The results of the study provide evidence for the validity of the ATCI-P in measuring attitudes towards collaboration and illustrate the relationship between the frequency of interprofessional collaboration and ‘interactional’, ‘practitioner’ and ‘environmental determinants’. The structural model (Figure
2) describing these relations was modified and tested on a validation sample, and displayed adequate fit statistics. ‘Interactional determinants’ and an ‘environmental determinant’ were shown to influence collaboration directly, while ‘practitioner determinants’ was found to indirectly influence collaboration. ‘Interactional determinants’ was found to be the strongest predictor of pharmacist collaboration with GPs, and was in turn strongly influenced by ‘practitioner determinants’.
PCA of the ATCI-P indicated that items making up the variable ‘trust’ belong to ‘practitioner determinants’ rather than ‘interactional determinants’ as initially hypothesised (Figure
3). This may be because trust is linked to the individual rather than their interaction; that is, these items entail the pharmacist’s assessment of the GP, rather than an assessment of their interactions. It may be argued that a positive assessment of a practitioner is in fact a prerequisite for strong interactions. In contrast ‘recognition of roles’ was found to belong to ‘interactional determinants’ rather than ‘practitioner determinants’. This may be because perceptions on role affect how practitioners interact with one another.
Regarding the ‘environmental determinants’, only ‘physician contact during training’ was found to be a predictor of collaboration. The item asks pharmacists whether during their pre-registration training they rarely, occasionally or frequently had contact with GPs (if training was carried out in community pharmacy) or medical officers (if training was carried out in hospital pharmacy). Those pharmacists who had frequent contact with GPs and/or medical officers during their pre-registration training were more likely to have higher levels of collaboration with their GP counterpart in their current practice. This may suggest that exposure to collaboration during the final year of pharmacist training equips pharmacists with the skills and confidence for future collaboration.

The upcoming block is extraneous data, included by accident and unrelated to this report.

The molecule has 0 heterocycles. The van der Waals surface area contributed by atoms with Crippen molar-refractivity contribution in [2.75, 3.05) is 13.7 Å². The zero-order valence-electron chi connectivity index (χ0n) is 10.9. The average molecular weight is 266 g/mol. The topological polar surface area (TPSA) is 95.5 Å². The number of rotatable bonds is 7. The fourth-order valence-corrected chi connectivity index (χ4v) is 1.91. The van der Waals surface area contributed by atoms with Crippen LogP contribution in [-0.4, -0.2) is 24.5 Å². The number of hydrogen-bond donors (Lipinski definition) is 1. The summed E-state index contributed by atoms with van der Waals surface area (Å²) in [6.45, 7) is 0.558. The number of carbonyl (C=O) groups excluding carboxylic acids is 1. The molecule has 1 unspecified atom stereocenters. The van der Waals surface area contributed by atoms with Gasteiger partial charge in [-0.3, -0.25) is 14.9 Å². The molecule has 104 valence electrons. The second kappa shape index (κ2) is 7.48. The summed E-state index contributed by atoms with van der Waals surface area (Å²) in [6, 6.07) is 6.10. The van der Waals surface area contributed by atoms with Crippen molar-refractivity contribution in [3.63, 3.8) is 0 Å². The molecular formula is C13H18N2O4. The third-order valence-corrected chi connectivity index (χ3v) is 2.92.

When ‘proximity to GP’s office’ was modelled as a predictor of collaboration using Sample 1 data, those pharmacists working in closer proximity to their GP counterparts were found to have higher levels of collaboration than isolated practitioners. This may be because being geographically closer to one another provides more opportunity to develop rapport and positive relationships as a result of increased interaction. However when ‘proximity to GP’s office’ was modelled and tested on the validation sample (Sample 2), the impact of this variable was not replicated. As this variable has been identified as important in previous studies
[15, 27], and significantly impacted on collaboration when modelled using Sample 1 data, it should not be disregarded but may be worth investigating in future research.
This study has several important implications for practice and highlights possible strategies for improving interprofessional collaboration between pharmacists and GPs. Policy makers may wish to consider strategies for fostering good communication, trust and respect between GPs and pharmacists. One strategy may be to restructure primary health care services so that GPs and pharmacists are collocated. This would make them more accessible to one another and thereby increase opportunities for interprofessional collaboration. For pharmacist collaboration with GPs to be successful there must also be a willingness from both parties to work together. This may be nurtured by creating educational opportunities that allow pharmacists more interaction with their medical colleagues in their formative years to build confidence and encourage teamwork. It would also allow GPs to recognise and appreciate that pharmacists have an important contribution to make to medication safety and effectiveness.
Several limitations to the study should be noted: firstly, the response rate of 40% was only modest however the size of the sample was adequate for the analysis. Secondly, the items that make up the instruments are reflective of current primary care practice and may require refinement if changes to practice occur in the future. This, however, is not a shortcoming of the theoretical model proposed, but rather a qualification that the specific items employed in the model must align with current practice. It should also be noted that the ATCI-P and model have been developed for community pharmacists practicing in Australia. Validity testing of the ATCI-P and model for other settings e.g. ambulatory and tertiary settings; for other practitioners e.g. GPs or hospital pharmacists; and in other countries may yield different results and requires further research. Finally, as pharmacists have different interactions with different GPs it was necessary to ask the respondents to think of only one GP when completing the questionnaire. Respondents were asked to ‘think of the GP with whom you have most dealings’. Therefore, the results may be biased towards reflecting the relationship of more actively collaborating pharmacist and GP pairs than that of the average population.